Israel had hoped that this conflict would reestablish its deterrence, but, if anything, the unsatisfactory outcome will only embolden its enemies. The problem is that wars of attrition against fanatical jihadists who do not fear death and who hide among civilians negate to some extent the Israeli Defense Forces' superior firepower. Additionally, Iran, the ultimate source of terrorist money and arms, is too far away for effective Israeli retaliation.


Syria, however, is a weak link in the quartet.


Syria's importance as an advance base for Iran — the two countries concluded a formal alliance on June 16 — cannot be exaggerated. It is the go-between for most of the munitions flowing to Hezbollah. It is the sanctuary of Hamas honcho Khaled Meshaal. It is also, according to Israeli intelligence sources, the home of a new Iranian-Syrian intelligence center that tracks Israeli military movements and relays that information to terrorist proxies.


State Department optimists dream that Syrian dictator Bashar Assad can be weaned from Iran through concessions from the United States and Israel, such as the return of the Golan Heights. But since the early 1990s, the United States has tried repeatedly to strike a deal with Syria and never gotten anywhere. More economic pressure, especially from Europe, would be helpful, but it could probably be offset by increased subsidies from Iran.


History suggests that only force, or the threat of force, can win substantial concessions from Syria. In 1998, Turkey threatened military action unless Syria stopped supporting Kurdish terrorists. Damascus promptly complied. Israel may have no choice but to follow the Turkish example.


Indeed, Shlomo Avineri, a former director-general of Israel's Foreign Ministry, argues that his country fought the wrong war: Instead of targeting Lebanon, it should have gone after Syria. The Syrian armed forces are less motivated than Hezbollah, and they offer many more targets for Israeli airpower.


It is, of course, hard for a liberal democracy such as Israel to contemplate war if it hasn't been attacked directly — and Syria has been careful to avoid direct attacks on Israel. (It prefers to fight to the last Lebanese.) Israelis naturally prefer peace. But the choice they face isn't between war and peace. It is between war sooner and on their own terms, or war later and on the enemy's terms. Ignoring the threat and hoping that it goes away isn't a serious option. That's the mistake Israel made with Hezbollah over the last six years.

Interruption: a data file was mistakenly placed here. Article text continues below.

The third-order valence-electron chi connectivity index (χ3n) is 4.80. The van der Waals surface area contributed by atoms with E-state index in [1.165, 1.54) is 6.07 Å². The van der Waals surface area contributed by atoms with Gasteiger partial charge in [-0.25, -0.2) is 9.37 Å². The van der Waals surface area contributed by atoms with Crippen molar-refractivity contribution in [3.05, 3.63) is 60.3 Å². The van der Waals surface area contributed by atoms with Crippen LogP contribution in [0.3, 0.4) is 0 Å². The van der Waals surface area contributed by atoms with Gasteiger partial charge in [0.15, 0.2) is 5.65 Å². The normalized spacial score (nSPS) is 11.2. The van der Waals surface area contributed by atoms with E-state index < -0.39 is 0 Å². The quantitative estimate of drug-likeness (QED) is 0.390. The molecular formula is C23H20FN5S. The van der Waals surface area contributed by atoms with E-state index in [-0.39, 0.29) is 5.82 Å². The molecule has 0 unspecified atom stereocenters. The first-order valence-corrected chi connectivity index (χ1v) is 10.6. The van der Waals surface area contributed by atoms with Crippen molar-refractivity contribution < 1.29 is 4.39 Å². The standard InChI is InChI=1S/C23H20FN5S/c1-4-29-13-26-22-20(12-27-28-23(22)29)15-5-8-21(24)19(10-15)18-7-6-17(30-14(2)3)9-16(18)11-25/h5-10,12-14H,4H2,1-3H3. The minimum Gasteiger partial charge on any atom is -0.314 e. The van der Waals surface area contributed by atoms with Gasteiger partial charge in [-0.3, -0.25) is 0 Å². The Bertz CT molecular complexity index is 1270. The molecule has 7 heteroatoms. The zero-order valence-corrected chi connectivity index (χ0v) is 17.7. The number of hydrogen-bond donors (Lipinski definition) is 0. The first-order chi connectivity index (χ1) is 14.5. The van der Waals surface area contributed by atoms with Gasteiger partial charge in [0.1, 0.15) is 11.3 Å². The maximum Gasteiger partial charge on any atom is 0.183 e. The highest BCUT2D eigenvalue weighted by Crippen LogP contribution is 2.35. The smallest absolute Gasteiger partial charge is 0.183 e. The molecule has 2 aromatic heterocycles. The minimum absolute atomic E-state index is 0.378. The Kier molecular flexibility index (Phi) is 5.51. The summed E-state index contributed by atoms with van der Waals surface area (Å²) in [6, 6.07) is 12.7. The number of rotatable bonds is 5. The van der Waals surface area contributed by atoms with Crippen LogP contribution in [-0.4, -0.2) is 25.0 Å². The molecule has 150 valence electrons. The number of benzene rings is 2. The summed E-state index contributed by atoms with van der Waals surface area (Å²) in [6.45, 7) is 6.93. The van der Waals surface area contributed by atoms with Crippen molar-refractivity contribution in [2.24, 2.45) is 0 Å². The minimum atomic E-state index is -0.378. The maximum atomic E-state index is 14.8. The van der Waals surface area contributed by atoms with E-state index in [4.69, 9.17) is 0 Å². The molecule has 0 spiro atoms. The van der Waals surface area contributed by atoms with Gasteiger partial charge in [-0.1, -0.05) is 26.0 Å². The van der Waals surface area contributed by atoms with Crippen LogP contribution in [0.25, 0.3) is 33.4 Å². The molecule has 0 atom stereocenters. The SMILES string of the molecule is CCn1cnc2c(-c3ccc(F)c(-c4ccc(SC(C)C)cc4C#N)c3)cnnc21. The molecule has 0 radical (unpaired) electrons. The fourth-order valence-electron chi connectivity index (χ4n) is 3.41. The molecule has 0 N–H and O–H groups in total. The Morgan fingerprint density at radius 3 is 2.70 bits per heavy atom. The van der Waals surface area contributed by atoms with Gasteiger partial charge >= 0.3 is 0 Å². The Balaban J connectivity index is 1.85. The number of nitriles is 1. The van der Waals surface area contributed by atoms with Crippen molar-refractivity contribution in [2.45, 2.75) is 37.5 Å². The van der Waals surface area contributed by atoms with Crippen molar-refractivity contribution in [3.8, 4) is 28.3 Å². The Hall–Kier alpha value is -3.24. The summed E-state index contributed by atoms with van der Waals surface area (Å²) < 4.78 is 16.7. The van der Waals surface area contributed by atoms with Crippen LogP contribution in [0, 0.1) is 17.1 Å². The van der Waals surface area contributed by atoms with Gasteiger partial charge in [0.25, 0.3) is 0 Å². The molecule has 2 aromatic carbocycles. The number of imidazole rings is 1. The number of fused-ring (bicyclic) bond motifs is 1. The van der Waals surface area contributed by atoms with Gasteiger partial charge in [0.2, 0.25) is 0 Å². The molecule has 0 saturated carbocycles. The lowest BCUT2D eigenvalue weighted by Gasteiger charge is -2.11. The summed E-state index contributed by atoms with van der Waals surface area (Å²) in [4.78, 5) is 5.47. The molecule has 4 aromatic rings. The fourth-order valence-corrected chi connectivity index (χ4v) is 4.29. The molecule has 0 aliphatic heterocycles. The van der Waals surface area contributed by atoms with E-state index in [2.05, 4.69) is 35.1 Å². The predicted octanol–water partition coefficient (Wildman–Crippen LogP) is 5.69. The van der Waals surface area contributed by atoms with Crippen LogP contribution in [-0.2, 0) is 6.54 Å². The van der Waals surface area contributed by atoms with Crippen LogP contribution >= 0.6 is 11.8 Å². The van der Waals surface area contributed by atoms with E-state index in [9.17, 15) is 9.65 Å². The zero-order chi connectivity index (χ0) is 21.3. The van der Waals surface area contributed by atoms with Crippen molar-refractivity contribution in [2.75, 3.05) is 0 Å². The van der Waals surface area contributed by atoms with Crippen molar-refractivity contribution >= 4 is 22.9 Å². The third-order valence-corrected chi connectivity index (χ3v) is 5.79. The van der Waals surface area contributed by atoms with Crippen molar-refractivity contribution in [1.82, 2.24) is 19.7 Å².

Every weekday JewishWorldReview.com publishes what many in in the media and Washington consider "must-reading". Sign up for the daily JWR update. It's free. Just click here.

BOOT'S LATEST
The Savage Wars of Peace: Small Wars and the Rise of American Power  

The book was selected as one of the best books of 2002 by The Washington Post, The Los Angeles Times and The Christian Science Monitor. It also won the 2003 General Wallace M. Greene Jr. Award, given annually by the Marine Corps Heritage Foundation for the best nonfiction book pertaining to Marine Corps history. Sales help fund JWR.



Max Boot is Olin Senior Fellow in National Security Studies at the Council on Foreign Relations in New York. He is also a contributing editor to The Weekly Standard and a weekly columnist for the Los Angeles Times. To comment, please click here.


Archives

© 2006, Los Angeles Times. Distributed by Los Angeles Times Syndicate

Columnists

Toons

Lifestyles